The benefits of participation in postsecondary education are many :
increasing levels of education have been associated with ;
- greater participation in volunteering
- higher levels of charitable contributions
- greater awareness and care of personal health
- increased levels of literacy
- a greater potential for higher earnings and employment stability
The majority (67%) of Canadian parents have educational aspirations for their children
that include a university degree.
A Canadian student beginning a four-year university program in 2008, living away
from home, will spend an average of $57,436 to get an undergraduate degree.
Estimates suggest that parents of a child born in 2008 can expect to pay over $122,000,
for the child to complete a four-year post-secondary education.
Canadian university tuition fees in 2009/10 were an average of $4,917 — up 3.6 per cent from 2008.
The average annual undergraduate tuition fee for Canadian university students during the
2007-08 school year was $4,525, ranging from $5,878 in Nova Scotia to $2,025 in Quebec,
(out-of-province students in Quebec paid over $5,000).
About half of the children whose parents believed an education after high school was important
already had savings put aside for them in 2002.
The proportion of children with parents who were current savers declined both as the child's
grades dropped and as the child's attitudes towards school became more negative.
Saskatchewan and Manitoba had the highest proportion of children whose parents
were current savers (59% and 56%, relative to 50% for Canada overall).
Higher income groups had the highest share of current savers. Almost 7 in ten children (68%)
living in households with incomes of $85,000 or more were currently being saved for at the time
of survey. This dropped steadily as income levels decreased. Nevertheless, 26% of children living
in households with incomes of less than $25,000 had parents who were current savers.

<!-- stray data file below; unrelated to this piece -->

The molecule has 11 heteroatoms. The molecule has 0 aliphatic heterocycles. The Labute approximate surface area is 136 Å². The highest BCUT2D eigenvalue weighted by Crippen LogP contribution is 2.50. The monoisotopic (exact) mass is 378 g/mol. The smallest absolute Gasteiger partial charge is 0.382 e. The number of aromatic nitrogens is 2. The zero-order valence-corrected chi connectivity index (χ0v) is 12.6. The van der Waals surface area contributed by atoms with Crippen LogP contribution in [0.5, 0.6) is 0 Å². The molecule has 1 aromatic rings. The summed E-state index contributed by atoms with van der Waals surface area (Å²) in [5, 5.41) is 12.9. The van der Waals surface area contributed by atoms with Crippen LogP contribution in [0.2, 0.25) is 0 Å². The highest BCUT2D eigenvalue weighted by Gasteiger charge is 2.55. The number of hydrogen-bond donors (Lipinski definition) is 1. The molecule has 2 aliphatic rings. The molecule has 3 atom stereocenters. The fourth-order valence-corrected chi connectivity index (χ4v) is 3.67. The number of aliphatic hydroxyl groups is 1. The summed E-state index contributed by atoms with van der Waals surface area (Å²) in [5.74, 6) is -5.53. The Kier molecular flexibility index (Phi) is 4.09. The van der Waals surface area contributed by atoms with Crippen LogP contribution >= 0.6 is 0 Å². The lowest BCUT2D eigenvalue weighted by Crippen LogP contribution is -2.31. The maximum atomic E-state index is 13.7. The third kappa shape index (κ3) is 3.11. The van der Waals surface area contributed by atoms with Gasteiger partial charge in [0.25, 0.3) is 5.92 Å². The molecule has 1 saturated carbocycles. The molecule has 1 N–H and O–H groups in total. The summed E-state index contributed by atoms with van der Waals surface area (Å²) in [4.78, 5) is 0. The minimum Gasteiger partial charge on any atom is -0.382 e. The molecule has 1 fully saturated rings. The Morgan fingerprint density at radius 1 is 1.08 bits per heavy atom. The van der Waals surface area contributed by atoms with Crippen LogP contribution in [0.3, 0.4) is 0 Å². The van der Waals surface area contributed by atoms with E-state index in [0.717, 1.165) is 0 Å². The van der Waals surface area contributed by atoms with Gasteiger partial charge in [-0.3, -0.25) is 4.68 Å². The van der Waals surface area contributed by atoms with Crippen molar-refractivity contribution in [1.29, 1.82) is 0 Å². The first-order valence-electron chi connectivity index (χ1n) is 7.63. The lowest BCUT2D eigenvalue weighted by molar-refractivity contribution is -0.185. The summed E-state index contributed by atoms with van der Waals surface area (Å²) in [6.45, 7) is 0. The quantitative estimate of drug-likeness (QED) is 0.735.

With income levels tied closely to levels of educational attainment, it is not surprising to find that
children in households where at least one parent was university educated, had the highest
proportion of parents who were currently saving (63%).
Children in two parent families where both parents were working
were the most likely to have savings set aside (58%).
85 per cent of post-secondary students pay at least some of their education costs from personal
savings, including employment income, registered education savings plans and gifts from family;
29 per cent draw some income from grants and scholarships; and 26 per cent have student loans.
University tuition fees have risen 126% in the past ten years!
6.78 million Canadian children are eligible to receive the Canada Education Savings Grant (CESG),
a potential RESP market of $340 billion.
Statistics Canada information is used with the permission of the Minister of Industry, as Minister responsible for Statistics Canada.
Information on the availability of the wide range of data from Statistics Canada can be obtained from Statistics Canada's Regional Offices,
its World Wide Web site at http://www.statcan.ca and its toll free access number 1-800-263-1136.
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